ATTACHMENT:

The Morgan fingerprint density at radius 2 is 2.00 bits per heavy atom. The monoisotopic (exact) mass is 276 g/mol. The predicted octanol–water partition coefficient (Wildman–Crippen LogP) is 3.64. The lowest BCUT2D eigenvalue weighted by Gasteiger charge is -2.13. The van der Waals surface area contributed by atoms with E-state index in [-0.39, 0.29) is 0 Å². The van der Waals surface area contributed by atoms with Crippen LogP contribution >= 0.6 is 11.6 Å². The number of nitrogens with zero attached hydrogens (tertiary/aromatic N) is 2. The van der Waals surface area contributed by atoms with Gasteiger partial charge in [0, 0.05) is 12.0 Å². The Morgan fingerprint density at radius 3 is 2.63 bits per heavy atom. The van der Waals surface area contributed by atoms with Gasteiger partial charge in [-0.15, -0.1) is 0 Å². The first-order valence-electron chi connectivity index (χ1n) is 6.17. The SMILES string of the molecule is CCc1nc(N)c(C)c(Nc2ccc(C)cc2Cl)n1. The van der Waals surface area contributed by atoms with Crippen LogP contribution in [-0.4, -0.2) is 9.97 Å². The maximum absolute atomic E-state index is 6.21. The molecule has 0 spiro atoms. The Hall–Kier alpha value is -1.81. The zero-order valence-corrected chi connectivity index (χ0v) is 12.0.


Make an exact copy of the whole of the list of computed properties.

The Morgan fingerprint density at radius 2 is 2.00 bits per heavy atom. The monoisotopic (exact) mass is 276 g/mol. The predicted octanol–water partition coefficient (Wildman–Crippen LogP) is 3.64. The lowest BCUT2D eigenvalue weighted by Gasteiger charge is -2.13. The van der Waals surface area contributed by atoms with E-state index in [-0.39, 0.29) is 0 Å². The van der Waals surface area contributed by atoms with Crippen LogP contribution >= 0.6 is 11.6 Å². The number of nitrogens with zero attached hydrogens (tertiary/aromatic N) is 2. The van der Waals surface area contributed by atoms with Gasteiger partial charge in [0, 0.05) is 12.0 Å². The Morgan fingerprint density at radius 3 is 2.63 bits per heavy atom. The van der Waals surface area contributed by atoms with Gasteiger partial charge in [-0.15, -0.1) is 0 Å². The first-order valence-electron chi connectivity index (χ1n) is 6.17. The SMILES string of the molecule is CCc1nc(N)c(C)c(Nc2ccc(C)cc2Cl)n1. The van der Waals surface area contributed by atoms with Crippen LogP contribution in [-0.4, -0.2) is 9.97 Å². The maximum absolute atomic E-state index is 6.21. The molecule has 0 spiro atoms. The Hall–Kier alpha value is -1.81. The zero-order valence-corrected chi connectivity index (χ0v) is 12.0.